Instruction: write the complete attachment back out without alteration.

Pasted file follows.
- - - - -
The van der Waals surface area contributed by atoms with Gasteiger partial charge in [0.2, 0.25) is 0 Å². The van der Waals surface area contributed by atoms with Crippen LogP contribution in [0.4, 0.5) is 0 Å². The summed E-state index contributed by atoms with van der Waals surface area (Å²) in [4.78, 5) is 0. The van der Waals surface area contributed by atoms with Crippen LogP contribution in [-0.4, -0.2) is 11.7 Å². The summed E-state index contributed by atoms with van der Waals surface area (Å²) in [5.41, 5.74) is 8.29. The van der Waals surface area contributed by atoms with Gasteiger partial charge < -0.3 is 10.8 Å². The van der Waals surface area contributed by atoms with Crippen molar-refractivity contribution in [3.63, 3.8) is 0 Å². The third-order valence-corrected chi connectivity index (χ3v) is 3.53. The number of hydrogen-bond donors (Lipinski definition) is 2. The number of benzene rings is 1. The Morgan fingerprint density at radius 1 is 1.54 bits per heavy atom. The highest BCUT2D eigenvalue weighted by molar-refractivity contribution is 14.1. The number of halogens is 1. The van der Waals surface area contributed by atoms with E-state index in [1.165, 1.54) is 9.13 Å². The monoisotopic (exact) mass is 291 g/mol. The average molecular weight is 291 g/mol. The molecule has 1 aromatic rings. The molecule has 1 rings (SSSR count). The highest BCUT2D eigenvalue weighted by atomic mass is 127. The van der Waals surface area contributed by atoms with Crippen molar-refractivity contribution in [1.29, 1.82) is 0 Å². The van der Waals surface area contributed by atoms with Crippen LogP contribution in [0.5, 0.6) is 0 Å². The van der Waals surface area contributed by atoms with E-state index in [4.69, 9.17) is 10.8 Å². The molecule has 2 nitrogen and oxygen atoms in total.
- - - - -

The van der Waals surface area contributed by atoms with Gasteiger partial charge in [0.2, 0.25) is 0 Å². The van der Waals surface area contributed by atoms with Crippen LogP contribution in [0.4, 0.5) is 0 Å². The summed E-state index contributed by atoms with van der Waals surface area (Å²) in [4.78, 5) is 0. The van der Waals surface area contributed by atoms with Crippen LogP contribution in [-0.4, -0.2) is 11.7 Å². The summed E-state index contributed by atoms with van der Waals surface area (Å²) in [5.41, 5.74) is 8.29. The van der Waals surface area contributed by atoms with Gasteiger partial charge < -0.3 is 10.8 Å². The van der Waals surface area contributed by atoms with Crippen molar-refractivity contribution in [3.63, 3.8) is 0 Å². The third-order valence-corrected chi connectivity index (χ3v) is 3.53. The number of hydrogen-bond donors (Lipinski definition) is 2. The number of benzene rings is 1. The Morgan fingerprint density at radius 1 is 1.54 bits per heavy atom. The highest BCUT2D eigenvalue weighted by molar-refractivity contribution is 14.1. The number of halogens is 1. The van der Waals surface area contributed by atoms with E-state index in [1.165, 1.54) is 9.13 Å². The monoisotopic (exact) mass is 291 g/mol. The average molecular weight is 291 g/mol. The molecule has 1 aromatic rings. The molecule has 1 rings (SSSR count). The highest BCUT2D eigenvalue weighted by atomic mass is 127. The van der Waals surface area contributed by atoms with Crippen molar-refractivity contribution in [1.29, 1.82) is 0 Å². The van der Waals surface area contributed by atoms with Crippen LogP contribution in [0.5, 0.6) is 0 Å². The van der Waals surface area contributed by atoms with E-state index in [4.69, 9.17) is 10.8 Å². The molecule has 2 nitrogen and oxygen atoms in total.